I don’t mind one bit that I’m growing older. Not one little bit. I might have B.C. (Before Cancer) but not now. There’s something so very sweet about coming out on the other side of a hellacious battle against a vicious beast and its equally nasty side-kick. Breast cancer and mycobacterium stole a lot from me, but they will not steal my birthday joy. Pre-B.C., I might have fretted about being on the wrong side of 40, about the crow’s feet and the less-than-smooth skin. But not anymore.
I’m planning to savor every second of my birthday. Growing older means I’m alive. I’m here to celebrate another year. I’m thrilled to bits to be 42 today.
I really hope that this year is better than last.
Not to tempt fate, but it can hardly be worse.
Once cancer came to call, I realized that each birthday is much more than the day of one’s birth; it’s another year of victory. It’s another year of walking upright as opposed to being tethered to a hospital bed. Triumphant and upright yet still scarred, I learned first-hand the Chinese proverb:
“The appearance of a disease is swift as an arrow; its disappearance slow like a thread.”
True, so true.
The utter suckiness of last year and the swiftly-appearing disease that is breast cancer, while totally sucky, taught me a lot. One of the big lessons, while completely corny, is to enjoy each day.
And today, on the day of my birth, I intend to do just that.
I don’t have a lot of baby pictures of myself. Those are still at my parents’ house; my mom kept a lot of pictures and a detailed baby book. Like everything else, she did the historical record-keeping of my life very well. In fact, I think most of my school pictures are hanging in the hallway at the old homestead.
I do have these pics, though, and will embarrass myself by sharing.
No idea whose parents owned the magical mystery bus that we decorated for cheer competition, but it was looking pretty festive. Oh, how I loved this particular cheer uniform. It was my favorite, and I hated to have to wear the other ones. I betcha it’s still in my parents’ attic. My mom never threw anything away. It may be moth-eaten and tattered, but I bet it’s still there.
I’m almost afraid to post any pics of my lovely self from college, because my bangs were so big they’d take up this whole screen. Go ahead and laugh. I’m right in the middle, surrounded by ’80s bangs.
After college, my first real job was editing Usborne children’s books that were written in England but sold in the U.S. My job was to “Americanize” the books, i.e., change “biscuit” to “cookie,” etc. To this day, I have a hard time deciding if the word “grey” is spelled with the “e” or an “a.” It looks more right to me as grey. Ditto “colour” vs “color.” It was a super fun job and when I had to leave, to move to Austin so Trevor could start grad school at the mighty University of Texas (HOOK ‘EM!!), my going-away party looked like this:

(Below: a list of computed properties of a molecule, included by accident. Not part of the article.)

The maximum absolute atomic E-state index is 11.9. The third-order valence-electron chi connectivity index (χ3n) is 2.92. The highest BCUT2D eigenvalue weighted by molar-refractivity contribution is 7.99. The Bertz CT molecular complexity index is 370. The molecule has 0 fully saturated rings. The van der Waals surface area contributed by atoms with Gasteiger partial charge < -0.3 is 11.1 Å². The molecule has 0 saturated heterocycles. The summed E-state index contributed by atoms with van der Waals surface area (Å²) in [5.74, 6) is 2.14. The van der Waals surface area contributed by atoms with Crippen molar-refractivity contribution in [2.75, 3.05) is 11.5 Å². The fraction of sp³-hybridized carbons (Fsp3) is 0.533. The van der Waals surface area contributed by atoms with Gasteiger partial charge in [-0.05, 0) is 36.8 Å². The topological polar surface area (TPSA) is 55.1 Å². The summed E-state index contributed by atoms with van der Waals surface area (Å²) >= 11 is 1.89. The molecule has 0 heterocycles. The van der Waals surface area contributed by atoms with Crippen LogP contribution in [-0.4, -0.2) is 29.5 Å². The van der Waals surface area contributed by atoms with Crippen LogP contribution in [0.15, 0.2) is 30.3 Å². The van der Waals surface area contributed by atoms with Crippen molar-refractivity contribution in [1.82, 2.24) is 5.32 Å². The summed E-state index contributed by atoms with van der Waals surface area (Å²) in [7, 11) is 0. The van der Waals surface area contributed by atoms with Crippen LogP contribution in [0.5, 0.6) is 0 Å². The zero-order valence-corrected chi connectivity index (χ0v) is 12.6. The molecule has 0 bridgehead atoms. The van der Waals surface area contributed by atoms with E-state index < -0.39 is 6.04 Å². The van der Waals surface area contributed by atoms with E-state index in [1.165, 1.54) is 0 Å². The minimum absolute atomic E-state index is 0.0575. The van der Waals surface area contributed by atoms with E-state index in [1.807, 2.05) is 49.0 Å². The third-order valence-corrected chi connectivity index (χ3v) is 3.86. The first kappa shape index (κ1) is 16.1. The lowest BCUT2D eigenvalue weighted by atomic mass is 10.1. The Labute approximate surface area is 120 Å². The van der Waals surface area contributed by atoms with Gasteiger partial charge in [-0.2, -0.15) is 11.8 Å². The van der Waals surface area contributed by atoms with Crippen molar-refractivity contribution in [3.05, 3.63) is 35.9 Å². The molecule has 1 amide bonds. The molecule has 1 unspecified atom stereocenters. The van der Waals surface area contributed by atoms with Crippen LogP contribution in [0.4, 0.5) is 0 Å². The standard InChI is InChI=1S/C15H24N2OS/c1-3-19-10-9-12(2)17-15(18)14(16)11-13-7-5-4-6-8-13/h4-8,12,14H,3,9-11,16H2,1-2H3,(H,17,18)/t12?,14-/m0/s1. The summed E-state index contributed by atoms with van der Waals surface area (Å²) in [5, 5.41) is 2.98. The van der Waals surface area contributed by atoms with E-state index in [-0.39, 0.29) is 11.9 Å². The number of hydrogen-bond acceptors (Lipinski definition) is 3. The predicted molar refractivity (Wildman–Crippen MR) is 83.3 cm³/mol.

Randall White, the company president, and I cooked up a little show in which he pretended to insult me, and I shoved a piece of cake in his face. No one else was in on the joke, so it was a bit shocking. No wonder I have such a problem with authority, if Randall taught me these kinds of hi-jinks at my very first job.
Baby Payton got me out of the 9-to-5 lifestyle and into that of a full-time mommy. Keeping up with a hungry baby’s schedule and later chasing after a busy toddler made me wish I had an office to go to again, but only on some days.
Then I really wished I had an office to go to again!
Being responsible for the care & feeding — not to mention the character-molding — of two small kids was a big responsibility. Luckily, I had a great mentor. Just wish she’d have stuck around to help get me through my little darlings’ teenage years.
May not be all that important to them, but it’s my day, right?
Watching my boy pursue his true love (baseball) is pretty great. It reminds me a lot of my childhood, in which I spent a whole lot of time at the ball fields watching my brother and shagging fly balls. Sharing an unabashed love of the Red Sox with my boy is one of my life’s true joys.
The day Macy met Mo Willems stands out as one of the all-time best. He was so entertaining, and we love his books so much. When it was Macy’s turn to visit with him, she told him she likes to write, too. Instead of asking him some goofy question, she asked for his phone number. In parting, he told her be sure to not let Pigeon drive the bus. She replied: “As if!” I predict those two will collaborate one day.
Like my doggies. Maddy, sweet Maddy. My first dog as a grown-up. I saw her being born, and will never forget the shock of how easily the pups just slipped right out from their mama, the polar opposite of all the pushing, sweating & grunting I’d seen of births depicted on TV. Sweet Maddy entered the world easily and wormed her way into my heart. 6 pups were in her litter: 3 black, 2 blond, and 1 white. Everyone who came to look at those pups wanted the white one. But she was mine. I loved that dog all the way to the Moon and back. When she died just shy of her 15th birthday, my heart broke into a million little pieces.
She was the best dog, and a really good sport. I guarantee she didn’t want to wear bunny ears — she was much too smart & sophisticated for that — but because her girl asked it of her, she complied. Sweet old thing.
My dogs bring me a lot of happiness. A lot of dog hair, but happiness, too. Harry and Pedey make me smile every single day.
Later, of course, we learned it’s because he’s insane. They don’t always tell you that at the Humane Society.
As does spending time with my tennis girls. Oh, how I love that. If I weren’t planning to drink so much champagne today, I’d have to get out on the court. Going to tennis camp and playing nonstop for an entire weekend was one of the best things ever. I need a re-do! Come on, girls — get your racquets and let’s go.
It’s been a crazy year, for sure. When they say it’s all down hill after 40, they really mean it! Going from 40 to 41 brought more than the usual changes for me. But I’m on a roll now.
Being 41 and a fledgling cancer survivor taught me to strut my stuff, both at the Couture for the Cause and every day.
As I strut my way into 42, I’ll hold my head high and my glass even higher. This is indeed a year for celebration.